Considering planning a cruise vacation? Congratulations! Cruising is a great way to see the world. You spend your days exploring scenic and exciting port cities, then return to your ship for a gourmet dinner, world-class entertainment, and a comfortable bed that literally rocks you to sleep. What could be better?
One of the few downsides to planning a cruise is that it can be confusing. There are so many cruise lines, so many itineraries, and so many stateroom categories – that it can be hard to pick one, or even understand the differences between all of them.
That’s why I’m here to help! Below I have compiled ten questions to ask yourself when planning a cruise. Thinking through each of these will help you make the best decisions possible for your vacation. If you’re still overwhelmed – or just want some personalized advice and expert guidance – let’s chat! I spent three years working in the cruise industry in Alaska and am currently partnered as a registered agency with most major cruise lines. Together, we’ll find you the perfect cruise so you can set off on an unforgettable, stress-free vacation.
So what are you waiting for?!
10 Questions to Ask Yourself When Planning a Cruise
1.) Where do I want to go?
These days, you can cruise almost anywhere there’s water. Two of the most popular cruise destinations are the Caribbean and Alaska, but you can also cruise to Europe, South America, Asia, the South Pacific, Antarctica, and more.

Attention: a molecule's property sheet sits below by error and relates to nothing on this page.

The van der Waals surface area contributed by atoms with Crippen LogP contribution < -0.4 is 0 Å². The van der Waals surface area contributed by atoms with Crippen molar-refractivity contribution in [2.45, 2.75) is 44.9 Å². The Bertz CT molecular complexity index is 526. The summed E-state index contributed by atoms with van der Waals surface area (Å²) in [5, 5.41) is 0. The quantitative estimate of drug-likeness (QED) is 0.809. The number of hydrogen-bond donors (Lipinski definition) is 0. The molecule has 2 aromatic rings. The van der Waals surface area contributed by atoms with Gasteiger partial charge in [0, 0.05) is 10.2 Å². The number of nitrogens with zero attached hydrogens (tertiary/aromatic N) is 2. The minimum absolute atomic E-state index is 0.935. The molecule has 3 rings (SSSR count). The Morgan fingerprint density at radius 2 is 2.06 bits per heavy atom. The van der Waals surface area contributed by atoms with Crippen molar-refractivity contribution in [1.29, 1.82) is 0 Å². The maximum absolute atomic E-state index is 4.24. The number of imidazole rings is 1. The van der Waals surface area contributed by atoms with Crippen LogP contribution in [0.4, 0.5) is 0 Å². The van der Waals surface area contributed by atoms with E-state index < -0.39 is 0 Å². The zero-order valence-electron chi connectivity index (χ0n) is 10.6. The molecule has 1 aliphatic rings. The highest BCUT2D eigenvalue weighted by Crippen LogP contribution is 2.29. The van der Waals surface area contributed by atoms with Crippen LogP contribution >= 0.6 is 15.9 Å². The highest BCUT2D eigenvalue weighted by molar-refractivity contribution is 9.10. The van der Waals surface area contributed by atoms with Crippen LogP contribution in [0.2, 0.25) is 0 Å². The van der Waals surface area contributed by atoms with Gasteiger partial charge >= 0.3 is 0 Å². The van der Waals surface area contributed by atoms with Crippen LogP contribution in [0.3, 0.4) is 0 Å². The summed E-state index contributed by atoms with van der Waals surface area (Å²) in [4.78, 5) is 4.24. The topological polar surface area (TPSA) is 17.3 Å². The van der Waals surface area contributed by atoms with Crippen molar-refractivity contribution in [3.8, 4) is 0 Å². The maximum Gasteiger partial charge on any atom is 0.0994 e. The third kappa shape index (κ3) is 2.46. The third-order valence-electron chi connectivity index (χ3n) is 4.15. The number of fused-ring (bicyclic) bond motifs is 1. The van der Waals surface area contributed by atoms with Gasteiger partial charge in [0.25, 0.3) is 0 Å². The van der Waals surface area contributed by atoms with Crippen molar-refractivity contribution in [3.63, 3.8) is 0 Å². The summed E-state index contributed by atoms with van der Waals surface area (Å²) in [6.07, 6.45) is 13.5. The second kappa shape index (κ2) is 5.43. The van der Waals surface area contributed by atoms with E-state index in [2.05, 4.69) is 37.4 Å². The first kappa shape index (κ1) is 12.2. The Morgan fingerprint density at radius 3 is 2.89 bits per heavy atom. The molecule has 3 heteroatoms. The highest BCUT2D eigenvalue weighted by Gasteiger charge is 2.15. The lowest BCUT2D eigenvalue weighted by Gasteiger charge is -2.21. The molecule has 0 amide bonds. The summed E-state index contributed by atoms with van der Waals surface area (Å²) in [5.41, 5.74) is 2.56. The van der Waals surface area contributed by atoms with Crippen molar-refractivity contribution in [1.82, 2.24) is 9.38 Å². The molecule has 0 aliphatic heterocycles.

I personally tend to think that some locations make better cruise destinations than others. I like to use cruises to hit places where you can see a lot in a short time, like a small island, or where visiting by ship allows you to experience a place that would otherwise be difficult, time-consuming, or very expensive to access, like Glacier Bay in Alaska.
Others – like Buenos Aires, Argentina, or Tokyo, Japan – have so much more to offer than you could ever experience in a single day. Especially if the destination is somewhere you’re really dying to see, it might make sense to visit it individually instead of on a cruise to give it the time it deserves.
2.) How many days do I want to spend at sea?
Cruise itineraries generally offer a mix between port days, when you’re docked somewhere and can leave the ship to explore, and days at sea, where you’re sailing from one place to another. Days at sea allow you to take full advantage of your ship’s amenities, including the spa, restaurants, lounges, shopping, theater, and special activities. (Ziplining, go-karts, or waterslides, anyone?) Plus, there are usually plenty of programs, tours, and entertainment going on to keep you as busy as you’d like to be. Days at sea are also perfect for getting a little rest and relaxation, as you can laze away the hours by the pool or on your stateroom balcony without worrying that you’re missing something fun on land.
Some people, including yours truly, like their cruise itinerary to be heavy on the number of port days, with maybe one day at sea during a weeklong trip. Other people really love the shipboard experience and want multiple days to relax and enjoy all the ship’s amenities.
Think about what you want out of your vacation and seek out itineraries that seem to have a promising balance between port days and days at sea.
3.) Do I want a big ship or a small ship?